Susan Hayward

Hayward graveSusan Hayward died March 14, 1975 at age 57. She was born Edythe Marrenner on June 30, 1917 in Brooklyn, New York.

She attended public school and a commercial high school and had plans on becoming a secretary. Edythe started doing some modeling work for photographers in the New York area and by 1937 her beauty was in full bloom. She went to Hollywood when the nationwide search was on for someone to play the role of Scarlett O’Hara in Gone With the Wind.

Although she lost out to Vivien Leigh, she went on to carve out her future in Hollywood. She landed some bit parts, but in 1939 she landed the part of Isobel Rivers in Beau Geste. She went on to play Millie Perkins in Among the Living in 1941. She continued to receive movie roles and in 1947 she received the first of five Academy Award nominations for her portrayal of Angelica Evans in Smash Up: The Story of a Woman. Unfortunately, she did not win the Oscar.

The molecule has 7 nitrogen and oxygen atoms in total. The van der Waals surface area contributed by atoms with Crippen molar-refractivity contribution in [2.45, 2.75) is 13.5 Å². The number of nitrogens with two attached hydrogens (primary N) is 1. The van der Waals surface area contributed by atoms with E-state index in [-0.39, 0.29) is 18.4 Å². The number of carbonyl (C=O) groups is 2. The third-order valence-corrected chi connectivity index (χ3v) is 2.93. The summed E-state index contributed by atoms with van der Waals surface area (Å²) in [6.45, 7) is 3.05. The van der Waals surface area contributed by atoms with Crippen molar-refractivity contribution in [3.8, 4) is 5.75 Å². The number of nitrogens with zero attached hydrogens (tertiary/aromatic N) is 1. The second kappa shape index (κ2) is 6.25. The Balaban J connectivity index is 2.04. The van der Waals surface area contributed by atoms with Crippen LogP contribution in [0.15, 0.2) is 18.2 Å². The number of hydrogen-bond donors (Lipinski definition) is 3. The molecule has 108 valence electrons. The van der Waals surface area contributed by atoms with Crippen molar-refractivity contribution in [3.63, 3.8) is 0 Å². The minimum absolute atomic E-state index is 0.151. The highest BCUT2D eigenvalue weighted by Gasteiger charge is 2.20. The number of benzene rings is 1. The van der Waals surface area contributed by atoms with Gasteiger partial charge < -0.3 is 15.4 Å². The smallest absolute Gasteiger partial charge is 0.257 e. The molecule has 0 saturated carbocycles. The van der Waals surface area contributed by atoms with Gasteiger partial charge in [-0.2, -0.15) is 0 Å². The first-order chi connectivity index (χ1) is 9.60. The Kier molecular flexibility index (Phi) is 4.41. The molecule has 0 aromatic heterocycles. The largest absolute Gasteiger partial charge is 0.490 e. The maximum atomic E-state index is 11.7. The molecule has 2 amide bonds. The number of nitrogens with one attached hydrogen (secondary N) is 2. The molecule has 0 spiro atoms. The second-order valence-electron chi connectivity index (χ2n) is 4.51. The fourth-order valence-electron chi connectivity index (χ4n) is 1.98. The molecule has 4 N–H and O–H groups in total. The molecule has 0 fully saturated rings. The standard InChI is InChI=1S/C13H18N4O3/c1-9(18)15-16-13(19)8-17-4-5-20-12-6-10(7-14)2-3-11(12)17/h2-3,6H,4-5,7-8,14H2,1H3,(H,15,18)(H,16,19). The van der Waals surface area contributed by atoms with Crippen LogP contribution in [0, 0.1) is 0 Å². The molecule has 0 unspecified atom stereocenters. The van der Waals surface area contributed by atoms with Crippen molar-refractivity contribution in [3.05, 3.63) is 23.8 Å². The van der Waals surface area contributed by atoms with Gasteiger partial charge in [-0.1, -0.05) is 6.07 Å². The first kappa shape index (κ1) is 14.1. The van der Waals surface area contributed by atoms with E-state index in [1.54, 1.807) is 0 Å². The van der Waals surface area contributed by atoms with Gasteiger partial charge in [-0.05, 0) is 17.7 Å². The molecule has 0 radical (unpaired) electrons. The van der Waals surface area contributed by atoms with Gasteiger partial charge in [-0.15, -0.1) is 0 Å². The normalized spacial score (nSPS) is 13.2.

She continued to come close to winning an Oscar until 1959 when she did win for Best Actress in a Leading Role for I Want to Live! She also won a Golden Globe for the same movie, and she earned her star on the Walk of Fame on February 8, 1960 at 6251 Hollywood Blvd.

stolen-hoursIn 1973, Susan discovered she had a brain tumor. The same affliction that her character had in a movie she appeared in entitled The Stolen Hours.

Hayward eventually died of brain cancer. She’s buried at the Cemetery of Our Lady of Perpetual Help Catholic Church in Carrolton, Georgia. You can’t miss her grave in the Chalkey plot with the elaborate curved stone headwall.